Last week we speculated on the future of America Idol’s judging panel, and now the rumors have been confirmed: Mariah Carey is now officially a judge on the upcoming 12th season. So what does this mean for the pop star and the struggling franchise?
Well for one thing, it’ll be an automatic ratings booster. Carey is the most accomplished singer to ever become a permanent member of the judge’s panel. She brings not only years of hard-earned experience and wisdom with her, but millions of loyal fans who love the pop star diva. Carey is one of the best selling artists of all time with more than 200 million records sold worldwide — surely a good chunk of those buyers will tune in to Idol to see her advise musical hopefuls on how to make it in the music business.
Idolis a perfect vehicle for Carey because she’s a genuinely talented music industry professional. The unfortunate state of pop music being what it is, these days it’s less about your musical talent and more about how you dress, dance, which hot producer crafts your hit single — leaving the actual singing part to the sound engineer and Auto-Tune.
But on American Idol there’s no Auto-Tune, no radical wardrobe changes to distract from the performer’s true purpose: singing, and singing well. To that end, Carey is a stalwart of the old guard, with the vocal prowess to prove it. People watch American Idol to hear great singing, and few recent pop stars can reach that standard as well as Carey has. Having her on the judging panel is the boost in credibility that the panel needs.
It’s going to take more than Mariah Carey to turn the struggling American Idol machine right-side up, but luckily there seem to be more interesting changes coming. The show has also announced a plan to do a “Small Town Audition Bus Tour,” visiting such remote outposts as Idaho Falls, Idaho and Casper, Wyoming. This will be a nice departure from the big city talent the show persistently attracts, as well as some “Small Town America: It’s so small!” footage that nosy Americans can’t help but love.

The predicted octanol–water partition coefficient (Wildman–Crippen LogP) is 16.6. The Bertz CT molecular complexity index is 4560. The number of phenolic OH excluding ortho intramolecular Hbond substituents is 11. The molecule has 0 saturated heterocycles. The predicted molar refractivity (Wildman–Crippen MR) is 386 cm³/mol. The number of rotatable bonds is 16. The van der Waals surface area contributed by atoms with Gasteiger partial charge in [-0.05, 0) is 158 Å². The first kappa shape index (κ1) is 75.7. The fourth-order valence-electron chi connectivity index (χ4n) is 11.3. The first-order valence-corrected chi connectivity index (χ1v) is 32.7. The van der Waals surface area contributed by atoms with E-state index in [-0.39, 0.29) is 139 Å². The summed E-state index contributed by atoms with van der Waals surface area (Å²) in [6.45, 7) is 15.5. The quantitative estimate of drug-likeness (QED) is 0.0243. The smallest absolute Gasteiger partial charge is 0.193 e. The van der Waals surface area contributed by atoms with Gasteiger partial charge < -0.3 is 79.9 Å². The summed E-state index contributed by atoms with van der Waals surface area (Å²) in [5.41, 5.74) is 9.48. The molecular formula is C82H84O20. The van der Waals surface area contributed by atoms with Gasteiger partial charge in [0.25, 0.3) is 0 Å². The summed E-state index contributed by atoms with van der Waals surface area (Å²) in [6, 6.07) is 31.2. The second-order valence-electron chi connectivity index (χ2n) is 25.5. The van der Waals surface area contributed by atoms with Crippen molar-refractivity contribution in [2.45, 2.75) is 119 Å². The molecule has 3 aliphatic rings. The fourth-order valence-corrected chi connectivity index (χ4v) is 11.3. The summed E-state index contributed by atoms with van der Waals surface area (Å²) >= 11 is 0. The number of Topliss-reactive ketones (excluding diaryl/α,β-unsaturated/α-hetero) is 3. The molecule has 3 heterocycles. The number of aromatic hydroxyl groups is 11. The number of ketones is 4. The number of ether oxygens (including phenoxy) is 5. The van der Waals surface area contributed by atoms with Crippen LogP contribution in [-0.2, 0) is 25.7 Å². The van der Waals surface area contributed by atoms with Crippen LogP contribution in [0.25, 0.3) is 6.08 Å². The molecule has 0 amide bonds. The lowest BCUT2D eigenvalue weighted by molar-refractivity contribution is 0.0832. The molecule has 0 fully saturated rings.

No doubt this will help Mariah Carey’s career as well. Idol not only gives her weekly appearances to keep her prominent in the pop culture consciousness, it also gives Carey an opportunity to promote new music (which, no doubt, there will be as soon as humanly possible). Even with sagging ratings, Idol still rakes in an average 18 million viewers. That’s a lot of potential albums sales that Carey could certainly use — her last studio album, 2009’s Memoirs of an Imperfect Angel, was her first to not reach platinum status.
Carey’s only the first judge that’s been announced for the new American Idol panel, which recently underwent a semi-clean house after Jennifer Lopez and Steven Tyler announced their departures. I’ve got high hopes for Carey as a judge — her self-involved personality can be rather entertaining, and I’m sure she’ll craft a couple of zany catch phrases every TV personality needs (hoping for something related to glitter and/or butterflies).
But instead of succumbing to the super-sweet-girly-judge stereotype that tends to befall many female judges on TV, my hope is Carey will be tough on the contestants as well. Certainly any criticism coming from her should be advice worth heeding.
Follow Kia Miakka Natisse on Twitter at @miakka_natisse